Other than that, the standout features for me were the well padded tongue, and the comfortable ankle collar.  There’s a softer material inside that ring of gray stitching - overall the design gives the ankle cuff some structure, while keeping the top edge nice and soft.  A really nicely done collar.  It’s amazing how many shoes I’ve tested with overly and unnecessarily rigid ankle/heel collars.  I find the Achilles scoop/heel flap/tail or whatever it is to be useless and detrimental by funneling debris into the shoe.  It’s not snug against the Achilles, so it serves no functional use.



Midsole

Sam: Scarpa took extreme care in designing its Presa sole (diagram below) to deliver a platform which combines plenty of leg friendly cushion, low slung stability, flexible carbon plate propulsion and protection. At a full stack height of 22 mm heel / 17 mm forefoot the Kima is for sure not a max cushion ride yet it delivers on its promises for me.


The midsole is dual density with the black layer softer and bouncier and the top layer firmer and denser. The lower layer almost feels like a supercritical foam in its bounce and spring, taking some of the edge off what is above although Scarpa tells us it is an EVA/rubber blend but maybe with some gas processing as they do call it out as a “gas foam” as well. 


There is plenty of lively if firmer cushion here for me and of the three Antelope Island 25K I have raced, my 2022 race in the Kima had me finishing with none of the usual last miles cramps and the next day ready to run unlike any of my other efforts there. 


I found the cushion and stability just about ideal with noted vibration dampening yet never isolated from trail feel. This is for sure not the very firm heel ride of say the Peregrine 12 or the mushier ride of a Speedgoat. This said the midsole construction is not ideal for pavement and neither is the firm thick heel rubber. Door to trail is doable but not something I would prioritize as a strength here.


The embedded carbon plate as the others say provides a distinct sense of propulsion and particularly so on climbs while remaining quite stable and compliant to terrain on downhills. The shoe and its plate is somewhat flexible with a long snappy flex that is consistent from midfoot to final toe off area where it is slightly more flexible yet, just what one needs for agile climbing. There is a distinct drop in feel to toe off particularly felt on uphills with a noticeable spring.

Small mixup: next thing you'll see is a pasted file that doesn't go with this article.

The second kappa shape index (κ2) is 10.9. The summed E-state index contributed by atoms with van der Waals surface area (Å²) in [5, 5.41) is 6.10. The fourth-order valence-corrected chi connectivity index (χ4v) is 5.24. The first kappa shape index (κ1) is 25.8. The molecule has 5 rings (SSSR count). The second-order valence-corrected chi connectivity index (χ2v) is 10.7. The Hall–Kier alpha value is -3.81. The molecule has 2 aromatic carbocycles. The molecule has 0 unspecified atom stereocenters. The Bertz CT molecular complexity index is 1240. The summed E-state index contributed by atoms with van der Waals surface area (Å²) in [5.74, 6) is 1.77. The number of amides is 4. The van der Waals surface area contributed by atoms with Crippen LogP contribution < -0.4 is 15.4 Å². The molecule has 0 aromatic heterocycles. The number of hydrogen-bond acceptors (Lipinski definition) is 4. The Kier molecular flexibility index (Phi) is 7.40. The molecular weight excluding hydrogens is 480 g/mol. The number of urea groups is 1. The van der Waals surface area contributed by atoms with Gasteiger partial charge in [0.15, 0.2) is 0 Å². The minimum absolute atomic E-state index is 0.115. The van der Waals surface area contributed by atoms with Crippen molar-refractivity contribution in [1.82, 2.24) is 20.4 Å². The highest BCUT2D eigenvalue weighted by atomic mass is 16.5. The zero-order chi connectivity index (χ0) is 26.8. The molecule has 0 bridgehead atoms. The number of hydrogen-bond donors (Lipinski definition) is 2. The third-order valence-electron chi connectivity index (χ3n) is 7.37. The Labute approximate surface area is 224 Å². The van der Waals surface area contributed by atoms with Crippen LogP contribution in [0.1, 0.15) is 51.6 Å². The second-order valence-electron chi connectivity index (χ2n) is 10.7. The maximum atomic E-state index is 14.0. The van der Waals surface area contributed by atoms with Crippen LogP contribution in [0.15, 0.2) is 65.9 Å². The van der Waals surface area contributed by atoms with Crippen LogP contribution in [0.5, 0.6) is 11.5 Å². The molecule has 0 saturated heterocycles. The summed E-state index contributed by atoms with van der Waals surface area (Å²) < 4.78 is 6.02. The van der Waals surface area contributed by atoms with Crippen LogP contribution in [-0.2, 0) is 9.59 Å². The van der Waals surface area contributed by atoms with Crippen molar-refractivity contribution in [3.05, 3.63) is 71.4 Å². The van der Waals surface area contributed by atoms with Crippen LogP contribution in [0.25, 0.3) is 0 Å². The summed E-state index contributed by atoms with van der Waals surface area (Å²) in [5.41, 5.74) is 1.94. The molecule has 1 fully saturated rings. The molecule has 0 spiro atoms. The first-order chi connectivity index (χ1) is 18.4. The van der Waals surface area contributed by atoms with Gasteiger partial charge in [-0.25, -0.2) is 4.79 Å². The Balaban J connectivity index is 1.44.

In I think an extremely clever move, Kima actually has less vertical sidewalls at  the medial midfoot shown above than lateral shown below. 

What you’ll say that’s the opposite of the usual where most trail shoes go for medial stability… Much as the very original Vaporfly had a distinct front pronation to get you forward to the plate and toe off, Scarpa does some of the same here and deliberately and this I think is why this relatively stiff flexing shoe is so easy to climb and rolls so smoothly on the flatter yet due to its lower stack and firmer foam is always stable.


John: The midsole offers anything but a harsh ride. It does a wonderful job dampening shock and vibration on technical terrain, and providing noticeable rebound. I didn’t really imagine the Golden Gate Kima RT to function well as a fast and efficient trail running shoe, but looks are certainly deceiving. 


Scarpa sandwiches a 3D carbon plate in the dual-density foam and strategically placed in the heel and ball of the forefoot; Scarpa’s research indicated these placements yield the best possible elastic response. When ascending steep technical slopes, I could feel the snap and rebound that seemingly propelled my foot forward. I didn’t have similar observations on flat or downhill, but still felt like the midsole effectively offered a stable and predictable feel.  


Jeremy: The midsole leans on the firmer side of the spectrum, but by no means it’s a harsh or firm ride per se. On tame trails, the Kima works far better than its mountain shoe looks might indicate. The dense midsole offers a noticeable yet natural rebound, perfectly guided by the carbon-plate which is not overly stiff: you still have this “natural feel with a boost” coming from the midsole/plate combination, and does not have an overly directed ride (something I disliked in the Endorphin Trail or Trabuco Max for instance). Despite its weight, it’s more than capable in those conditions.


But the Kima really shines and reveals itself in the mountains.